National Casualty Company v. Utica Mutual Insurance Company

Filing 30

OPINION AND ORDER regarding Jurisdiction. Defendant Utica Mutual Insurance Company may have until 11/21/2012 to file supplemental materials showing that subject matter jurisdiction is present under 28 U.S.C. § 1332. Both sides may have until 11/ 21/2012 to file supplemental materials on the question whether this court has authority to enforce Pennsylvania's and New York's rules of professional conduct in the context of this case. Signed by District Judge Barbara B. Crabb on 11/8/2012. (arw)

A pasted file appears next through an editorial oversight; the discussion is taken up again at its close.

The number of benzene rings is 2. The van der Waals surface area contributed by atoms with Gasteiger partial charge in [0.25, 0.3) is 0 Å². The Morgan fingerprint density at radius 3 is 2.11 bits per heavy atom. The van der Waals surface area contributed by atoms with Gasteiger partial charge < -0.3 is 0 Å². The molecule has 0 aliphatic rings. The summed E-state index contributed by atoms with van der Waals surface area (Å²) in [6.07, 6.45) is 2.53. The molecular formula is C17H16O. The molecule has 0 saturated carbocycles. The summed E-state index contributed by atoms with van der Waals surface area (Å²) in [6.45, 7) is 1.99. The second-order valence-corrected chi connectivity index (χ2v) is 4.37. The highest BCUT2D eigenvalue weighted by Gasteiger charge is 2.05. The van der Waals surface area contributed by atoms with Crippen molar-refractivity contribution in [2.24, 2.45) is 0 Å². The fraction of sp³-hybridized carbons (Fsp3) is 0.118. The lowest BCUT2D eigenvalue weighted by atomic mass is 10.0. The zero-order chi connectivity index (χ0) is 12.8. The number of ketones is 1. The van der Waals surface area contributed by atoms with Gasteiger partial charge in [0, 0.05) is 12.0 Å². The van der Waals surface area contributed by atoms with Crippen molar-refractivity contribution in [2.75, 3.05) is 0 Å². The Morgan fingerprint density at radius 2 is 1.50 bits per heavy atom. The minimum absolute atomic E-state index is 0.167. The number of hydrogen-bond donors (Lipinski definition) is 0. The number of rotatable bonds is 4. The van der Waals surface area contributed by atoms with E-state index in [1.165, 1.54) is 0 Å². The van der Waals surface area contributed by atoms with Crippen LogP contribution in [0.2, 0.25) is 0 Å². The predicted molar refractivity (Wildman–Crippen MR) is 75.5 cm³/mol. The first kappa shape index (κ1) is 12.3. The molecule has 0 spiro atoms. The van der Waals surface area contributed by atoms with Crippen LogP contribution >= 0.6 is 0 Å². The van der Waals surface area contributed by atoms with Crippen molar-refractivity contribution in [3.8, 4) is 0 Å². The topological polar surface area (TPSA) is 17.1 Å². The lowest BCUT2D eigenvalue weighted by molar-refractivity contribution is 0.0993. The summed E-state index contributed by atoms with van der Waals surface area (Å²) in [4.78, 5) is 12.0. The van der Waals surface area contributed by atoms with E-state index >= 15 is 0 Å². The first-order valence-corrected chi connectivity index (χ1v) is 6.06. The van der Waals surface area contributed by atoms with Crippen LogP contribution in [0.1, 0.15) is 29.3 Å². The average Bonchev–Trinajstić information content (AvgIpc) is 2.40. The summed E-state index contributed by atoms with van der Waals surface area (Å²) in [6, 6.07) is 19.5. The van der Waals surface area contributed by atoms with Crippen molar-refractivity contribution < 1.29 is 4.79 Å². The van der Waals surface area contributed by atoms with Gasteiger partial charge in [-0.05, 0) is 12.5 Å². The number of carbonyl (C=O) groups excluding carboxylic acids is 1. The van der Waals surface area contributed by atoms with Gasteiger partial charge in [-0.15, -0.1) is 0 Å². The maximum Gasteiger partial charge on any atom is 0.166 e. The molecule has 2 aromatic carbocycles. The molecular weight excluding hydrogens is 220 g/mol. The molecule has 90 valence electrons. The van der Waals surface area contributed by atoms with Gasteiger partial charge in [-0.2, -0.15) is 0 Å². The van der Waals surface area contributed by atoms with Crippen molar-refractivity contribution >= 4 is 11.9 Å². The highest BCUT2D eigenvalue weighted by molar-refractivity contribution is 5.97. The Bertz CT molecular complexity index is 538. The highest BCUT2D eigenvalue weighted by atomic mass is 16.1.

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IN THE UNITED STATES DISTRICT COURT FOR THE WESTERN DISTRICT OF WISCONSIN - - - - - - - - - - - - - - - - - - - - - - - - - - - - - - - - - - - - - - - - - - - - NATIONAL CASUALTY COMPANY, OPINION AND ORDER Plaintiff, 12-cv-657-bbc v. UTICA MUTUAL INSURANCE COMPANY, Defendant. - - - - - - - - - - - - - - - - - - - - - - - - - - - - - - - - - - - - - - - - - - - - Plaintiff National Casualty Company filed this lawsuit in state court in Wisconsin, seeking a declaration that the rules of professional conduct for Pennsylvania and New York lawyers prohibit defendant Utica Mutual Insurance Company from using the law firm Hunton & Williams from representing defendant in arbitration proceedings against plaintiff in New York. Defendant has removed the case to federal court under 28 U.S.C. §§ 1441 and 1446. “The first question in every case is whether the court has jurisdiction.” Avila v. Pappas, 591 F.3d 552, 553 (7th Cir. 2010). In its notice of removal, defendant says that jurisdiction is present under 28 U.S.C. § 1332, but I cannot make that determination from defendant’s allegations in the notice. To establish jurisdiction under § 1332, a party must show that the plaintiff and defendant have diverse citizenship and the amount in controversy is greater than $75,000. 1 With respect to citizenship, defendant alleges that it is a New York corporation and that New York is the location of its principal place of business; it alleges that plaintiff is a Wisconsin “company” and that Wisconsin is plaintiff’s principal place of business. Dkt. #1, ¶¶ 5-6. If both plaintiff and defendant are corporations, these allegations are sufficient to show diverse citizenship. Hoagland ex rel. Midwest Transit, Inc. v. Sandberg, Phoenix & von Gontard, P.C., 385 F.3d 737, 740-43 (7th Cir. 2004) (corporation is citizen of its state of incorporation and state where its principal place of business is located). Although it seems likely that plaintiff is a corporation, defendant’s ambiguous allegation that plaintiff is a Wisconsin “company” leaves room for doubt. The distinction is important because courts determine the citizenship of unincorporated business entities differently. Cosgrove v. Bartolotta, 150 F.3d 729, 731 (7th Cir. 1998). A second question relates to the amount in controversy. Defendant says that “the amount in dispute in the arbitration, and the additional expenses Utica will incur if Utica is ordered to obtain new counsel” are greater than $75,000. Dkt. #1, ¶ 8. Defendant does not explain further, but presumably it is relying on two general rules. First, “[i]n the context of actions to compel arbitration, [the court of appeals has] adhered to the rule that, in order to ascertain whether the jurisdictional amount for the diversity statute has been met, the appropriate focus is the stakes of the underlying arbitration dispute.” America's MoneyLine, Inc. v. Coleman, 360 F.3d 782, 786 (7th Cir. 2004). Second, when the plaintiff is seeking a declaration, the amount in controversy is measured by “the value of the object of the litigation," Hunt v. Washington State Apple Advertising Commission, 432 U.S. 333, 347 2 (1977), that is, “what the plaintiff stands to gain, or what it would cost the defendant to meet the plaintiff's demand.” Macken ex rel. Macken v. Jensen, 333 F.3d 797, 799-800 (7th Cir. 2003). An initial problem with defendant’s reliance on these rules is that it does not identify “the amount in dispute in the arbitration” or the amount that it would cost to replace its counsel. Although defendant does not need to provide detailed evidence, it needs at least a good faith basis for its belief that the amount in controversy is met. Nightingale Home Healthcare, Inc. v. Anodyne Therapy, LLC, 589 F.3d 881, 886 (7th Cir. 2009). A second problem is that defendant seems to be assuming that it may satisfy the amount in controversy requirement with some combination of the “the amount in dispute in the arbitration” and the amount that it would cost to replace its counsel, but it cites no authority for that proposition. These two amounts represent different ways of valuing the dispute, so it is not clear why defendant would be entitled to add the amounts together. Third, it is not clear whether the rule of America’s Moneyline should apply to this case at all. Neither side is trying to compel arbitration or challenging a decision of the arbitrator. Rather, the parties are debating an issue about how the arbitration should proceed. Because I have an independent obligation to insure that jurisdiction exists, Booker-El v. Superintendent, Indiana State Prison, 668 F.3d 896, 899 (7th Cir. 2012), I must resolve these questions before turning to the pending motions. Accordingly, I will give defendant an opportunity to address the questions about citizenship and the amount in controversy. 3 A review of plaintiff’s complaint reveals a separate issue not addressed by the parties. In particular, it is not clear what authority this court has to entertain plaintiff’s request to disqualify defendant’s counsel in the context of another proceeding. Most requests for disqualification occur in the context of a larger lawsuit brought under an independent cause of action. Cromley v. Board of Education of Lockport Township High School District 205, 17 F.3d 1059, 1064 (7th Cir. 1994) (§ 1983 lawsuit); Schiessle v. Stephens, 717 F.2d 417, 420 (7th Cir. 1983) (antitrust lawsuit); Silicon Graphics, Inc. v. ATI Technologies, Inc., 741 F. Supp. 2d 970, 978 (W.D. Wis. 2010) (patent lawsuit). The authority to grant those requests comes from a federal court’s inherent power to regulate its own cases. Silicon Graphics, 741 F. Supp. 2d at 980. In this case, the parties cite no law giving this court or any other the authority to enforce a state’s rules of professional conduct in a freestanding lawsuit regarding conduct in another forum. Although the Federal Arbitration Act creates a cause of action for various disputes that arise in arbitration, a dispute about counsel is not one of them. 9 U.S.C. § 4 (order to compel arbitration); 9 U.S.C. § 5 (order to appoint arbitrator); 9 U.S.C. § 7 (order to compel attendance of witness); 9 U.S.C. § 9 (order to confirm arbitration award); 9 U.S.C. § 10 (order to vacate arbitration award); 9 U.S.C. § 11 (order to modify arbitration award). The only statute plaintiff cites in its complaint relates to declaratory judgments generally, but a request for a declaratory judgment is not an independent cause of action, at least not in federal court. Chevron Corp. v. Naranjo, 667 F.3d 232, 244 (2d. Cir. 2012); Ali v. Rumsfeld, 649 F.3d 762, 778 (D.C. Cir. 2011); Davis v. United States, 499 F.3d 590, 594 4 (6th Cir. 2007); Okpalobi v. Foster, 244 F.3d 405, 424 (5th Cir. 2001); Akins v. Penobscot Nation, 130 F.3d 482, 490 (1st Cir. 1997). I will give both sides an opportunity to address the question whether this court has authority to enforce Pennsylvania’s and New York’s rules of professional conduct in the context of this case. In addition, the parties should discuss whether this is a jurisdictional question that must be decided first or whether it is a merits question that should be decided after the issues related to personal jurisdiction and venue are resolved. ORDER IT IS ORDERED that 1. Defendant Utica Mutual Insurance Company may have until November 21, 2012, to file supplemental materials showing that subject matter jurisdiction is present under 28 U.S.C. § 1332. 2. Both sides may have until November 21, 2012, to file supplemental materials on the question whether this court has authority to enforce Pennsylvania’s and New York’s rules of professional conduct in the context of this case. 5 3. If the parties do not respond by November 21, I will remand the case to the state court. Entered this 8th day of November, 2012. BY THE COURT: /s/ BARBARA B. CRABB District Judge 6